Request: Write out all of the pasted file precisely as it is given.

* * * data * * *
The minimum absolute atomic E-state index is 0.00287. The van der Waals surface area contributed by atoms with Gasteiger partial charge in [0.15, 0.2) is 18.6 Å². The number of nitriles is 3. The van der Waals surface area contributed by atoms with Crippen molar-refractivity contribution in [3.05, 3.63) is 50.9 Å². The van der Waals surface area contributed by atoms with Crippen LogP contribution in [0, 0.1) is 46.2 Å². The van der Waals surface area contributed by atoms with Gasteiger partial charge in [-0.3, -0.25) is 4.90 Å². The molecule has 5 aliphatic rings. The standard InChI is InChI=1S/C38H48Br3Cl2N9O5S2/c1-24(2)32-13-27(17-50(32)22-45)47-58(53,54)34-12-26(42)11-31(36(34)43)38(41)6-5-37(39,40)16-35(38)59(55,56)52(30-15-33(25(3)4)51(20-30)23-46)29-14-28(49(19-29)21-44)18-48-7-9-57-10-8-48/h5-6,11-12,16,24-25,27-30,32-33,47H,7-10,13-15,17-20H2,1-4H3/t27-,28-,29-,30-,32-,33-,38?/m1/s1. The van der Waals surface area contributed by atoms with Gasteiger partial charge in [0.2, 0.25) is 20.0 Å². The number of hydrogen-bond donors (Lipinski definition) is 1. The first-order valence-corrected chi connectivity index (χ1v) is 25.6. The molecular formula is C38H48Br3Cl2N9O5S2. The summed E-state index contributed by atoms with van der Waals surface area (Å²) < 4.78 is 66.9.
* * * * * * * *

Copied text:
The minimum absolute atomic E-state index is 0.00287. The van der Waals surface area contributed by atoms with Gasteiger partial charge in [0.15, 0.2) is 18.6 Å². The number of nitriles is 3. The van der Waals surface area contributed by atoms with Crippen molar-refractivity contribution in [3.05, 3.63) is 50.9 Å². The van der Waals surface area contributed by atoms with Crippen LogP contribution in [0, 0.1) is 46.2 Å². The van der Waals surface area contributed by atoms with Gasteiger partial charge in [-0.3, -0.25) is 4.90 Å². The molecule has 5 aliphatic rings. The standard InChI is InChI=1S/C38H48Br3Cl2N9O5S2/c1-24(2)32-13-27(17-50(32)22-45)47-58(53,54)34-12-26(42)11-31(36(34)43)38(41)6-5-37(39,40)16-35(38)59(55,56)52(30-15-33(25(3)4)51(20-30)23-46)29-14-28(49(19-29)21-44)18-48-7-9-57-10-8-48/h5-6,11-12,16,24-25,27-30,32-33,47H,7-10,13-15,17-20H2,1-4H3/t27-,28-,29-,30-,32-,33-,38?/m1/s1. The van der Waals surface area contributed by atoms with Gasteiger partial charge in [0.2, 0.25) is 20.0 Å². The number of hydrogen-bond donors (Lipinski definition) is 1. The first-order valence-corrected chi connectivity index (χ1v) is 25.6. The molecular formula is C38H48Br3Cl2N9O5S2. The summed E-state index contributed by atoms with van der Waals surface area (Å²) < 4.78 is 66.9.